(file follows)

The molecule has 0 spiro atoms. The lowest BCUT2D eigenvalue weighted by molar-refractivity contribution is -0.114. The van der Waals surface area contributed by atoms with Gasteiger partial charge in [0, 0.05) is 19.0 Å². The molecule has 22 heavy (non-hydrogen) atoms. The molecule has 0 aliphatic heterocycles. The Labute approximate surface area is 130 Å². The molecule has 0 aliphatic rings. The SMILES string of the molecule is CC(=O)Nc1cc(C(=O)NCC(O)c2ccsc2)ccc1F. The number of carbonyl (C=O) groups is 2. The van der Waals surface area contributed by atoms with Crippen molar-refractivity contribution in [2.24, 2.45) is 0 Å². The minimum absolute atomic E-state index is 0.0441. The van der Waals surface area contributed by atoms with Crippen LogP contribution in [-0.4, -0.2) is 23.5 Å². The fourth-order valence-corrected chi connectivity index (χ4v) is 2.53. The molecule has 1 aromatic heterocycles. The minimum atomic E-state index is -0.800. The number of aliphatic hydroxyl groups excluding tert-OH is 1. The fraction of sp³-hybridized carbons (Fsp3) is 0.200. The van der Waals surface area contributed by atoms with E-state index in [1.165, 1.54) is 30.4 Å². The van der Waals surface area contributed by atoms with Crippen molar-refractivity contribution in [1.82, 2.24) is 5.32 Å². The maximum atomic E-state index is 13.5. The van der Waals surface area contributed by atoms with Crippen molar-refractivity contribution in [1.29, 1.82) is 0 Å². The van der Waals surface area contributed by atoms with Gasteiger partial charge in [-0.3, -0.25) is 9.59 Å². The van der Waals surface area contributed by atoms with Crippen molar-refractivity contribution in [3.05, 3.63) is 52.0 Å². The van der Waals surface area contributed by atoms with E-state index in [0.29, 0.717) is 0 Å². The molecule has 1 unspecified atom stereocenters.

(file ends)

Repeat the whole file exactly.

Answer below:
The molecule has 0 spiro atoms. The lowest BCUT2D eigenvalue weighted by molar-refractivity contribution is -0.114. The van der Waals surface area contributed by atoms with Gasteiger partial charge in [0, 0.05) is 19.0 Å². The molecule has 22 heavy (non-hydrogen) atoms. The molecule has 0 aliphatic heterocycles. The Labute approximate surface area is 130 Å². The molecule has 0 aliphatic rings. The SMILES string of the molecule is CC(=O)Nc1cc(C(=O)NCC(O)c2ccsc2)ccc1F. The number of carbonyl (C=O) groups is 2. The van der Waals surface area contributed by atoms with Crippen molar-refractivity contribution in [2.24, 2.45) is 0 Å². The minimum absolute atomic E-state index is 0.0441. The van der Waals surface area contributed by atoms with Crippen LogP contribution in [-0.4, -0.2) is 23.5 Å². The fourth-order valence-corrected chi connectivity index (χ4v) is 2.53. The molecule has 1 aromatic heterocycles. The minimum atomic E-state index is -0.800. The number of aliphatic hydroxyl groups excluding tert-OH is 1. The fraction of sp³-hybridized carbons (Fsp3) is 0.200. The van der Waals surface area contributed by atoms with E-state index in [1.165, 1.54) is 30.4 Å². The van der Waals surface area contributed by atoms with Crippen molar-refractivity contribution in [1.82, 2.24) is 5.32 Å². The maximum atomic E-state index is 13.5. The van der Waals surface area contributed by atoms with Crippen molar-refractivity contribution in [1.29, 1.82) is 0 Å². The van der Waals surface area contributed by atoms with Gasteiger partial charge in [-0.3, -0.25) is 9.59 Å². The van der Waals surface area contributed by atoms with Crippen molar-refractivity contribution in [3.05, 3.63) is 52.0 Å². The van der Waals surface area contributed by atoms with E-state index in [0.29, 0.717) is 0 Å². The molecule has 1 unspecified atom stereocenters.